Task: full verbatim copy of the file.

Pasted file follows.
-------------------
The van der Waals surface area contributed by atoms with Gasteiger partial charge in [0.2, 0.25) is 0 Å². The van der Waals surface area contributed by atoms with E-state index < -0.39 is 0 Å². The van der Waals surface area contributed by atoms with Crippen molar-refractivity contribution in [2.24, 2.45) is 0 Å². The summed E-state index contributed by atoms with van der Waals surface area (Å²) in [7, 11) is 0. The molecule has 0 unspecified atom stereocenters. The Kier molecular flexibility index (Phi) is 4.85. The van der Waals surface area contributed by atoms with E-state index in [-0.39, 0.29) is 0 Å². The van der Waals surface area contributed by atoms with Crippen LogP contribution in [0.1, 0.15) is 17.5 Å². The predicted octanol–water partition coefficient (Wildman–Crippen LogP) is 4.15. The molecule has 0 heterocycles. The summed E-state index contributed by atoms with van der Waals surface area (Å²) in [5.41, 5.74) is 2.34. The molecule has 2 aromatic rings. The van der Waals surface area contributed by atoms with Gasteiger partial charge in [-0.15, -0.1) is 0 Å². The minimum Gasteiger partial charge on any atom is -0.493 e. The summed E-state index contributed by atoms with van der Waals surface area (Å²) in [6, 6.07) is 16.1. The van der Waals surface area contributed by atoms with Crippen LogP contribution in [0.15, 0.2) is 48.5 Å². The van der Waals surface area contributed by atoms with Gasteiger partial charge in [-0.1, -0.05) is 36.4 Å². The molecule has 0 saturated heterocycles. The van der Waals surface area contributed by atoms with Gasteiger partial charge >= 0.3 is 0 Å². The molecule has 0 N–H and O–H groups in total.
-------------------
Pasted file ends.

The van der Waals surface area contributed by atoms with Gasteiger partial charge in [0.2, 0.25) is 0 Å². The van der Waals surface area contributed by atoms with E-state index < -0.39 is 0 Å². The van der Waals surface area contributed by atoms with Crippen molar-refractivity contribution in [2.24, 2.45) is 0 Å². The summed E-state index contributed by atoms with van der Waals surface area (Å²) in [7, 11) is 0. The molecule has 0 unspecified atom stereocenters. The Kier molecular flexibility index (Phi) is 4.85. The van der Waals surface area contributed by atoms with E-state index in [-0.39, 0.29) is 0 Å². The van der Waals surface area contributed by atoms with Crippen LogP contribution in [0.1, 0.15) is 17.5 Å². The predicted octanol–water partition coefficient (Wildman–Crippen LogP) is 4.15. The molecule has 0 heterocycles. The summed E-state index contributed by atoms with van der Waals surface area (Å²) in [5.41, 5.74) is 2.34. The molecule has 2 aromatic rings. The van der Waals surface area contributed by atoms with Gasteiger partial charge in [-0.15, -0.1) is 0 Å². The minimum Gasteiger partial charge on any atom is -0.493 e. The summed E-state index contributed by atoms with van der Waals surface area (Å²) in [6, 6.07) is 16.1. The van der Waals surface area contributed by atoms with Crippen LogP contribution in [0.15, 0.2) is 48.5 Å². The van der Waals surface area contributed by atoms with Gasteiger partial charge in [-0.1, -0.05) is 36.4 Å². The molecule has 0 saturated heterocycles. The van der Waals surface area contributed by atoms with Gasteiger partial charge >= 0.3 is 0 Å². The molecule has 0 N–H and O–H groups in total.